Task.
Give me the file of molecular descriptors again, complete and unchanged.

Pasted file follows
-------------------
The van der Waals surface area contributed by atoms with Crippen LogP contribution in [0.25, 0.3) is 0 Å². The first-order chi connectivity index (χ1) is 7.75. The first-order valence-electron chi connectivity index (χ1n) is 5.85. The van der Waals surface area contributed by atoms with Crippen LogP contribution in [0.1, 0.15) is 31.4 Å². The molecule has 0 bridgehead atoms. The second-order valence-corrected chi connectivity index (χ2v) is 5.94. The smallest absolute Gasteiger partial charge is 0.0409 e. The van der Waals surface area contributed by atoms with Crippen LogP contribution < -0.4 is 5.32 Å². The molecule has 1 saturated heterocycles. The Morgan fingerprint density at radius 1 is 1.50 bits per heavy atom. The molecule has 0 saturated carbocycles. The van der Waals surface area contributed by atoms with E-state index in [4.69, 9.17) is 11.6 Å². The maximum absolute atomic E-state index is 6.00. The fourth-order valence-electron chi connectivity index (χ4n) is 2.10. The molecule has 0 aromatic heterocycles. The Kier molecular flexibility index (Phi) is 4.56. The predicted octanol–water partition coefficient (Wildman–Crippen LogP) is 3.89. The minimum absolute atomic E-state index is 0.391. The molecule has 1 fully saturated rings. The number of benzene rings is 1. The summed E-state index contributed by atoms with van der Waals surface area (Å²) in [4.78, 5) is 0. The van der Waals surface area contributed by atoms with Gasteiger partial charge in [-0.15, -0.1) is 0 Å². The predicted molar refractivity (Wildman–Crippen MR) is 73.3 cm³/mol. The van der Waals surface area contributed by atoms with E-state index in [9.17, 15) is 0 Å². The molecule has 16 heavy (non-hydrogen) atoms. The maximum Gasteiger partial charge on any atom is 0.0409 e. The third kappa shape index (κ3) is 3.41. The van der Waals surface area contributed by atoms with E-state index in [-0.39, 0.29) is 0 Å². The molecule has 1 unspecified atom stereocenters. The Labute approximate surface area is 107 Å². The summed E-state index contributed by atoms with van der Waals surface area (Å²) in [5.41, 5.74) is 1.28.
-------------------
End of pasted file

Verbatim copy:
The van der Waals surface area contributed by atoms with Crippen LogP contribution in [0.25, 0.3) is 0 Å². The first-order chi connectivity index (χ1) is 7.75. The first-order valence-electron chi connectivity index (χ1n) is 5.85. The van der Waals surface area contributed by atoms with Crippen LogP contribution in [0.1, 0.15) is 31.4 Å². The molecule has 0 bridgehead atoms. The second-order valence-corrected chi connectivity index (χ2v) is 5.94. The smallest absolute Gasteiger partial charge is 0.0409 e. The van der Waals surface area contributed by atoms with Crippen LogP contribution < -0.4 is 5.32 Å². The molecule has 1 saturated heterocycles. The Morgan fingerprint density at radius 1 is 1.50 bits per heavy atom. The molecule has 0 saturated carbocycles. The van der Waals surface area contributed by atoms with E-state index in [4.69, 9.17) is 11.6 Å². The maximum absolute atomic E-state index is 6.00. The fourth-order valence-electron chi connectivity index (χ4n) is 2.10. The molecule has 0 aromatic heterocycles. The Kier molecular flexibility index (Phi) is 4.56. The predicted octanol–water partition coefficient (Wildman–Crippen LogP) is 3.89. The minimum absolute atomic E-state index is 0.391. The molecule has 1 fully saturated rings. The number of benzene rings is 1. The summed E-state index contributed by atoms with van der Waals surface area (Å²) in [4.78, 5) is 0. The van der Waals surface area contributed by atoms with Gasteiger partial charge in [-0.15, -0.1) is 0 Å². The predicted molar refractivity (Wildman–Crippen MR) is 73.3 cm³/mol. The van der Waals surface area contributed by atoms with E-state index in [9.17, 15) is 0 Å². The molecule has 16 heavy (non-hydrogen) atoms. The maximum Gasteiger partial charge on any atom is 0.0409 e. The third kappa shape index (κ3) is 3.41. The van der Waals surface area contributed by atoms with E-state index in [-0.39, 0.29) is 0 Å². The molecule has 1 unspecified atom stereocenters. The Labute approximate surface area is 107 Å². The summed E-state index contributed by atoms with van der Waals surface area (Å²) in [5.41, 5.74) is 1.28.